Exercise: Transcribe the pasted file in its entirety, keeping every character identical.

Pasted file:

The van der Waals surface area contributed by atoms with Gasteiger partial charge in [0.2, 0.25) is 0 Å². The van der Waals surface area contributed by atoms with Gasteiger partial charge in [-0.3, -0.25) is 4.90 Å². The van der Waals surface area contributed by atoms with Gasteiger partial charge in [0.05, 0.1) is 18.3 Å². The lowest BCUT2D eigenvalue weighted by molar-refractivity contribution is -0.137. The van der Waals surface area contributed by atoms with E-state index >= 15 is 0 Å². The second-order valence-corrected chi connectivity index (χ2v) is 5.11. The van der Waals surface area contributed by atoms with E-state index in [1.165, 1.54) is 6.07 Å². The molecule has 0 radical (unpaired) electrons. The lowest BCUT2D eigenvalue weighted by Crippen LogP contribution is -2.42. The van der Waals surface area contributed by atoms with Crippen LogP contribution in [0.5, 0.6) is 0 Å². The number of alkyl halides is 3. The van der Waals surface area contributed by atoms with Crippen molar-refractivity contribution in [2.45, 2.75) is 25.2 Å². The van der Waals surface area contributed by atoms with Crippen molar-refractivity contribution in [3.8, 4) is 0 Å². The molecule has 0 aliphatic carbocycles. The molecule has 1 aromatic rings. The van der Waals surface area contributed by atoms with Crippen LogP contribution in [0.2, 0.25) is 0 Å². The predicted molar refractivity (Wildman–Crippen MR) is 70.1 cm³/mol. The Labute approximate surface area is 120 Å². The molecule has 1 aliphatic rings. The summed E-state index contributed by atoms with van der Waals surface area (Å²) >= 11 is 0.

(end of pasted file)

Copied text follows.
The van der Waals surface area contributed by atoms with Gasteiger partial charge in [0.2, 0.25) is 0 Å². The van der Waals surface area contributed by atoms with Gasteiger partial charge in [-0.3, -0.25) is 4.90 Å². The van der Waals surface area contributed by atoms with Gasteiger partial charge in [0.05, 0.1) is 18.3 Å². The lowest BCUT2D eigenvalue weighted by molar-refractivity contribution is -0.137. The van der Waals surface area contributed by atoms with E-state index >= 15 is 0 Å². The second-order valence-corrected chi connectivity index (χ2v) is 5.11. The van der Waals surface area contributed by atoms with E-state index in [1.165, 1.54) is 6.07 Å². The molecule has 0 radical (unpaired) electrons. The lowest BCUT2D eigenvalue weighted by Crippen LogP contribution is -2.42. The van der Waals surface area contributed by atoms with Crippen LogP contribution in [0.5, 0.6) is 0 Å². The number of alkyl halides is 3. The van der Waals surface area contributed by atoms with Crippen molar-refractivity contribution in [2.45, 2.75) is 25.2 Å². The van der Waals surface area contributed by atoms with Crippen molar-refractivity contribution in [3.8, 4) is 0 Å². The molecule has 0 aliphatic carbocycles. The molecule has 1 aromatic rings. The van der Waals surface area contributed by atoms with Crippen LogP contribution in [0.2, 0.25) is 0 Å². The predicted molar refractivity (Wildman–Crippen MR) is 70.1 cm³/mol. The Labute approximate surface area is 120 Å². The molecule has 1 aliphatic rings. The summed E-state index contributed by atoms with van der Waals surface area (Å²) >= 11 is 0.